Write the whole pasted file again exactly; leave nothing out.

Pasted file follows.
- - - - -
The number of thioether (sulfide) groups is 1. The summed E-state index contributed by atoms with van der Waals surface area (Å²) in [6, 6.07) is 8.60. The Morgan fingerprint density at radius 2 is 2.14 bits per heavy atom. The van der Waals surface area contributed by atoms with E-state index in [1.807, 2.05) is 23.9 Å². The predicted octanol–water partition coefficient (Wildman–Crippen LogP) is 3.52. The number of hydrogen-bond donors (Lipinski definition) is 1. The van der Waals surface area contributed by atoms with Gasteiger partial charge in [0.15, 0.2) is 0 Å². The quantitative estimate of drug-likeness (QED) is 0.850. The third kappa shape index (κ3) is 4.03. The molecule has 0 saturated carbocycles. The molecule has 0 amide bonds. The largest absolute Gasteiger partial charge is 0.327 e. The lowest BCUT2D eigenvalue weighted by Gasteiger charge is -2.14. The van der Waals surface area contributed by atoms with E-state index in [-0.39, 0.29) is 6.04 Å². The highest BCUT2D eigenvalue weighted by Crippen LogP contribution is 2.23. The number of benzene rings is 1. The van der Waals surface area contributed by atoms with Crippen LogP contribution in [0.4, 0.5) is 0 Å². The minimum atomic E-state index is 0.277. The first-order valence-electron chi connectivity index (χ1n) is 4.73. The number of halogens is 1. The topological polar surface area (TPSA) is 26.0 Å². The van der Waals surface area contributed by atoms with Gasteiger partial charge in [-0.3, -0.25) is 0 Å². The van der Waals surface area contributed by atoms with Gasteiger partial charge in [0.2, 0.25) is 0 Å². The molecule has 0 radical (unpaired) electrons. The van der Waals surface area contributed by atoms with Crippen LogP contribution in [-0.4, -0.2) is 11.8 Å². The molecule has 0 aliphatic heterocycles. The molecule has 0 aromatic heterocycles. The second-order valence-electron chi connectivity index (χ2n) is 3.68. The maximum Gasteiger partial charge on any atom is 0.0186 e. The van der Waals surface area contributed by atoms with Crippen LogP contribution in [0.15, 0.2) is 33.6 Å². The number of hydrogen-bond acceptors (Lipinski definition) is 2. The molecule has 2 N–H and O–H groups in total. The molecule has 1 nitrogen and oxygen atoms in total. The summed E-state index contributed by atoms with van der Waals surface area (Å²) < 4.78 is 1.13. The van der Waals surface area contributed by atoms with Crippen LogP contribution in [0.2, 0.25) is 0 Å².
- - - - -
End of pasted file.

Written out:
The number of thioether (sulfide) groups is 1. The summed E-state index contributed by atoms with van der Waals surface area (Å²) in [6, 6.07) is 8.60. The Morgan fingerprint density at radius 2 is 2.14 bits per heavy atom. The van der Waals surface area contributed by atoms with E-state index in [1.807, 2.05) is 23.9 Å². The predicted octanol–water partition coefficient (Wildman–Crippen LogP) is 3.52. The number of hydrogen-bond donors (Lipinski definition) is 1. The van der Waals surface area contributed by atoms with Gasteiger partial charge in [0.15, 0.2) is 0 Å². The quantitative estimate of drug-likeness (QED) is 0.850. The third kappa shape index (κ3) is 4.03. The molecule has 0 saturated carbocycles. The molecule has 0 amide bonds. The largest absolute Gasteiger partial charge is 0.327 e. The lowest BCUT2D eigenvalue weighted by Gasteiger charge is -2.14. The van der Waals surface area contributed by atoms with E-state index in [-0.39, 0.29) is 6.04 Å². The highest BCUT2D eigenvalue weighted by Crippen LogP contribution is 2.23. The number of benzene rings is 1. The van der Waals surface area contributed by atoms with Crippen LogP contribution in [0.4, 0.5) is 0 Å². The minimum atomic E-state index is 0.277. The first-order valence-electron chi connectivity index (χ1n) is 4.73. The number of halogens is 1. The topological polar surface area (TPSA) is 26.0 Å². The van der Waals surface area contributed by atoms with Gasteiger partial charge in [-0.3, -0.25) is 0 Å². The van der Waals surface area contributed by atoms with Gasteiger partial charge in [0.2, 0.25) is 0 Å². The molecule has 0 radical (unpaired) electrons. The van der Waals surface area contributed by atoms with Crippen LogP contribution in [-0.4, -0.2) is 11.8 Å². The molecule has 0 aliphatic heterocycles. The molecule has 0 aromatic heterocycles. The second-order valence-electron chi connectivity index (χ2n) is 3.68. The maximum Gasteiger partial charge on any atom is 0.0186 e. The van der Waals surface area contributed by atoms with Crippen LogP contribution in [0.15, 0.2) is 33.6 Å². The number of hydrogen-bond acceptors (Lipinski definition) is 2. The molecule has 2 N–H and O–H groups in total. The molecule has 1 nitrogen and oxygen atoms in total. The summed E-state index contributed by atoms with van der Waals surface area (Å²) < 4.78 is 1.13. The van der Waals surface area contributed by atoms with Crippen LogP contribution in [0.2, 0.25) is 0 Å².